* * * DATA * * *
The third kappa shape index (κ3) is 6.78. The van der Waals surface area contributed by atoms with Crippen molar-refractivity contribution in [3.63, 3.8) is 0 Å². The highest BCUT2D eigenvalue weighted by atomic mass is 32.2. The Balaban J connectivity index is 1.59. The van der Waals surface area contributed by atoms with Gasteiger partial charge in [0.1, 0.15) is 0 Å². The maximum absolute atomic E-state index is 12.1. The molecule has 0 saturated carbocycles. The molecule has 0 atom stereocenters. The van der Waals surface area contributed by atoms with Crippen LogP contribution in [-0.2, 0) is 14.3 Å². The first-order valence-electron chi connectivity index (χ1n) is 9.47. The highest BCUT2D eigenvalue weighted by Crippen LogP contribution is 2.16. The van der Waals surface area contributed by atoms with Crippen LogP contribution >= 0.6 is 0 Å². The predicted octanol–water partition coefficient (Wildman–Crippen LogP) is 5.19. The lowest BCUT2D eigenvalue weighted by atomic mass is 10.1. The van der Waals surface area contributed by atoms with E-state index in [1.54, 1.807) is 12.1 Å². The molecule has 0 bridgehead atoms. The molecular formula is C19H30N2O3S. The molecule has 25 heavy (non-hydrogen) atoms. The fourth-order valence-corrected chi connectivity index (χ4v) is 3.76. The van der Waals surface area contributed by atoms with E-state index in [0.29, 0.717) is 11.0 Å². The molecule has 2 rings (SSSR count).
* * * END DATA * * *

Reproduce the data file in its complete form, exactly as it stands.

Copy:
The third kappa shape index (κ3) is 6.78. The van der Waals surface area contributed by atoms with Crippen molar-refractivity contribution in [3.63, 3.8) is 0 Å². The highest BCUT2D eigenvalue weighted by atomic mass is 32.2. The Balaban J connectivity index is 1.59. The van der Waals surface area contributed by atoms with Gasteiger partial charge in [0.1, 0.15) is 0 Å². The maximum absolute atomic E-state index is 12.1. The molecule has 0 saturated carbocycles. The molecule has 0 atom stereocenters. The van der Waals surface area contributed by atoms with Crippen LogP contribution in [-0.2, 0) is 14.3 Å². The first-order valence-electron chi connectivity index (χ1n) is 9.47. The highest BCUT2D eigenvalue weighted by Crippen LogP contribution is 2.16. The van der Waals surface area contributed by atoms with Crippen LogP contribution >= 0.6 is 0 Å². The predicted octanol–water partition coefficient (Wildman–Crippen LogP) is 5.19. The lowest BCUT2D eigenvalue weighted by atomic mass is 10.1. The van der Waals surface area contributed by atoms with E-state index in [1.54, 1.807) is 12.1 Å². The molecule has 0 bridgehead atoms. The molecular formula is C19H30N2O3S. The molecule has 25 heavy (non-hydrogen) atoms. The fourth-order valence-corrected chi connectivity index (χ4v) is 3.76. The van der Waals surface area contributed by atoms with E-state index in [0.29, 0.717) is 11.0 Å². The molecule has 2 rings (SSSR count).